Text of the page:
Psalm 131 depicts the repose of a soul humble and content before the living God. It quite naturally follows the wonder of forgiveness of sins we see in Psalm 130. Forgiveness of sin and the tranquility of the soul go together.

The writer of the psalm is David, a man known for extremes. In other psalms he is in terrible distress after committing presumptuous sins that brought God’s anger upon David. But here we see David in a state of contentment, an enviable condition that the apostle Paul says (in Phil 4) every Christian should seek. How did David attain contentment?

First, he lists three things he does not do (verse 1). They are all connected to the enemy of repose in the soul in walking with God: pride.  We should understand at this point that the fact David lists these things indicates he has struggled mightily with them in the past. But he has reached a point where he can say, “I am not succumbing to a heart lifted up with pride.”

Pride in man is the essence of sin. It is enmity with God because it would usurp God’s glory and honor. The direst warnings in Scripture are connected to the pride of man. Pride is the imitation of the devil, God’s great enemy. “Everyone who is proud is detestable to the Lord” (Proverbs 16:5).

Jesus describes coming to Him like entering a narrow gate because it is something easily missed by people who are proud. Only the needy sinner will seek Him out. The way of salvation is the way of the cross, an emblem of suffering and shame for the Son of God. Sinners made debts and He paid them. If you want contentment in the Christian life, find solace in a dying Savior for you.

Pride never aids the Christian life. It is opposed to the purposes of God in the gospel where grace is offered to the humble and penitent. Pride is also a contradiction to the Lord Christ, who though he was in the form of God did not count equality with God something to be grasped but emptied Himself by taking the form of a servant, being born in the likeness of men (Phil 2). David found a heart lifted in pride to be a detriment in his walk with God. It is the same for every soul.

David also says, “My eyes are not raised too high.” There is a close connection between the heart and the eyes. We see this in the story Jesus told of the tax collector and Pharisee. Both go up to pray to God. The tax collector, under conviction of sin, will not lift up his eyes. The Pharisee, convinced of his own righteousness, oozes self-confidence. He sees things completely different.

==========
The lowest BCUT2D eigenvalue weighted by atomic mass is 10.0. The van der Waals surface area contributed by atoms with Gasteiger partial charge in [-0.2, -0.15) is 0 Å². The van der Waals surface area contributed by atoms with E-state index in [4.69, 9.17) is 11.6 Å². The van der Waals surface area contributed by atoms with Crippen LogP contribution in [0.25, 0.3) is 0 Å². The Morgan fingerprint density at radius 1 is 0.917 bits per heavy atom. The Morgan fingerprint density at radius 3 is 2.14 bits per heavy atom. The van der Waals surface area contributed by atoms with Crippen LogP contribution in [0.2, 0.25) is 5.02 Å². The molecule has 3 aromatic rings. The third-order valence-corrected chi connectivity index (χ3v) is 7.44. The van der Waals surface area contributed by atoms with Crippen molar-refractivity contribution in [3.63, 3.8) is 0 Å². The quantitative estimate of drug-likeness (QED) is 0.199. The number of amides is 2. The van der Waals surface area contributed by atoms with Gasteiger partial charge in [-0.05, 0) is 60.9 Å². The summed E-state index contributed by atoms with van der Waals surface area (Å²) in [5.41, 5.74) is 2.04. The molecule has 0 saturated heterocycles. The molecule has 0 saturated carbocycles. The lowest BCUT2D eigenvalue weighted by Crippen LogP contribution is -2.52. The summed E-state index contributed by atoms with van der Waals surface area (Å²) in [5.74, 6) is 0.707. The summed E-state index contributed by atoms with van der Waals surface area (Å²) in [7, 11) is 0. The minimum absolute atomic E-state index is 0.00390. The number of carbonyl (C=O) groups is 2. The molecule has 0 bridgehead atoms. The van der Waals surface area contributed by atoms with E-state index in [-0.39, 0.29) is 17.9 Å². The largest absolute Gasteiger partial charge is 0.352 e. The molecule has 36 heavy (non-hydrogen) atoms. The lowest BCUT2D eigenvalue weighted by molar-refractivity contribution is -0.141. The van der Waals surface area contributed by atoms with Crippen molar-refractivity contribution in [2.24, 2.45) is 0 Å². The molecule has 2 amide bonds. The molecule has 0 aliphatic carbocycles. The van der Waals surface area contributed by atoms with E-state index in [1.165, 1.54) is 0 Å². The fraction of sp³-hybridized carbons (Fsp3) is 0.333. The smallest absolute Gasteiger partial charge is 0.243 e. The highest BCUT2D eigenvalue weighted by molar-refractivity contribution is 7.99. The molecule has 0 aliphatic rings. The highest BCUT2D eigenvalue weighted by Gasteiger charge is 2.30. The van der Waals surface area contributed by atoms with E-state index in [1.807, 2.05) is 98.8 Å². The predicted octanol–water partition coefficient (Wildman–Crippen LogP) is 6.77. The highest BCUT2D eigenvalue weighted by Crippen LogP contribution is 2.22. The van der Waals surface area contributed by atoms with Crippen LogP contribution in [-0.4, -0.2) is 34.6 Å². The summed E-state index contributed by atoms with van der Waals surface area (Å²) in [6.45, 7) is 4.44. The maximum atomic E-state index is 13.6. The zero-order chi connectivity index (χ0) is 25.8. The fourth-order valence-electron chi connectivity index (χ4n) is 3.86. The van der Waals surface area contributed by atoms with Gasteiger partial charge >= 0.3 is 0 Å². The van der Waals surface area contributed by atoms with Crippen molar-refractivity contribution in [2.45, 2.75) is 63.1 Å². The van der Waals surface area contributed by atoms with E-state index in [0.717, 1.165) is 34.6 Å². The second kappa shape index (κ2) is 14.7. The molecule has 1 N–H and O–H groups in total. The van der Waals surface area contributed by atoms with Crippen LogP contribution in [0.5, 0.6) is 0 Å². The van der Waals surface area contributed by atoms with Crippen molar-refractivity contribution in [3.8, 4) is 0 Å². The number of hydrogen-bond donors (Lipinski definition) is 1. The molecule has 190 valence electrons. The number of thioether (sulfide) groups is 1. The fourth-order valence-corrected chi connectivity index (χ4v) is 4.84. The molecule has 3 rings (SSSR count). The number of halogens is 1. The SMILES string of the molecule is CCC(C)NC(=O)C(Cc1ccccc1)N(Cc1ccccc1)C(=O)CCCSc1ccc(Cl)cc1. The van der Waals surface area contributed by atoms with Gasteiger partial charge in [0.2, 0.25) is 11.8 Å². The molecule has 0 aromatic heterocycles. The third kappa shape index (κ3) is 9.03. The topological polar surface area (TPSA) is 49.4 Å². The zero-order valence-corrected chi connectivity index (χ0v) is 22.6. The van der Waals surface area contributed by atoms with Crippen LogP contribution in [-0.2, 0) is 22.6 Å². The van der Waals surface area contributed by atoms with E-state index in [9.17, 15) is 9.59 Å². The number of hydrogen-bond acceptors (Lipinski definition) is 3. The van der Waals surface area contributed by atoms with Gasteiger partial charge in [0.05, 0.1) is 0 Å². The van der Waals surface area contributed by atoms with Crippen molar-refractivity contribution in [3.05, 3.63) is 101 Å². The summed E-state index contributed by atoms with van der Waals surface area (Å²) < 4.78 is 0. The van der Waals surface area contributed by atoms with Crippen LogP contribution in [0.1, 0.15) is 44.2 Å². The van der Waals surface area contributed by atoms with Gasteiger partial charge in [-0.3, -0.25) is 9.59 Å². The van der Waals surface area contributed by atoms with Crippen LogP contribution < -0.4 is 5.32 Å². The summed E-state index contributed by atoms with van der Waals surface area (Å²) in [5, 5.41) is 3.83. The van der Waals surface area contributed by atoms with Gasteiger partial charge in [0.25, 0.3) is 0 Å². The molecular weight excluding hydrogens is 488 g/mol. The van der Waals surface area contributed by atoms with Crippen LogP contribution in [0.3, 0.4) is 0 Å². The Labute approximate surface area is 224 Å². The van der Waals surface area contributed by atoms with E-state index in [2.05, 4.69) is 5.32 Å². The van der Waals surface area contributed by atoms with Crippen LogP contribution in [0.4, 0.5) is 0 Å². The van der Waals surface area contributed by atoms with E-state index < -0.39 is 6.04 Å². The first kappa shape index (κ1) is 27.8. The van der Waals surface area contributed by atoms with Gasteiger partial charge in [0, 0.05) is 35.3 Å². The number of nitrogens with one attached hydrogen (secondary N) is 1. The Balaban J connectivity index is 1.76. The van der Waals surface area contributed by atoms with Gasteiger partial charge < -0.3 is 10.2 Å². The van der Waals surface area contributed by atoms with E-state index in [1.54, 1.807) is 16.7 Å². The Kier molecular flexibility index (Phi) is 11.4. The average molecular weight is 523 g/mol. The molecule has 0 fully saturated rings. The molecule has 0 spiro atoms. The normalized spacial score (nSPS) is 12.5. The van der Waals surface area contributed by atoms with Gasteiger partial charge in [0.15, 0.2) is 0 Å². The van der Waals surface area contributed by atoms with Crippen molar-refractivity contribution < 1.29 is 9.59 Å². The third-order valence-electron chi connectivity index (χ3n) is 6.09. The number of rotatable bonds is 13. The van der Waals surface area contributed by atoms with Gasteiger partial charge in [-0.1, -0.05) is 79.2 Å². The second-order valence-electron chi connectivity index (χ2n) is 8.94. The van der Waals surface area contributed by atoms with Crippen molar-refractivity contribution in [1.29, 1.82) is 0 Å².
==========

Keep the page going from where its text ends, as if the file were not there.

What a difference the eyes make! The Lord Jesus said they were the lamp of the body. Through the eye comes light or darkness. Jesus is the light of the world. All men necessarily walk in darkness apart from him. How we see ourselves, others, and the world depends upon how we see Christ.

David lists the third thing he didn’t do: “I do not occupy myself with things too great and too marvelous for me.” David doesn’t sit in judgment of God or God’s ways. There are things he doesn’t understand. God makes it this way that he might humble His people. Let others cavil at the Lord; His people trust in Him and have great reasons to trust in Him. Your contentment is going to be connected to your trust in God. 

There are truths and doctrines in Scripture men don’t understand, so they reject them. That is not the way to godly contentment. There are circumstances in the world or in our own lives that make you wonder what God is doing. Remember, the full picture hasn’t been drawn yet.  In such perplexities, Christians are directed to the cross. Every good and perfect gift comes from God. 

In verse 2 David compares his soul to the quietness of a weaned child. A mother knows the difficulty of weaning a child. There are plenty of fits and screaming on the way to a content child. But after he is weaned, the child knows everything is alright. It opens him up to the riches of all other foods. 

To be like a weaned child before the Lord is a comforting picture. It’s the opposite of restlessness and anxiety. When the disciples argued about who would be the greatest among them, Jesus set a child in their midst. That picture needs little explanation. The Christian way is the humble way, putting your hope in the Lord “from this time forth and forevermore” (verse 3)

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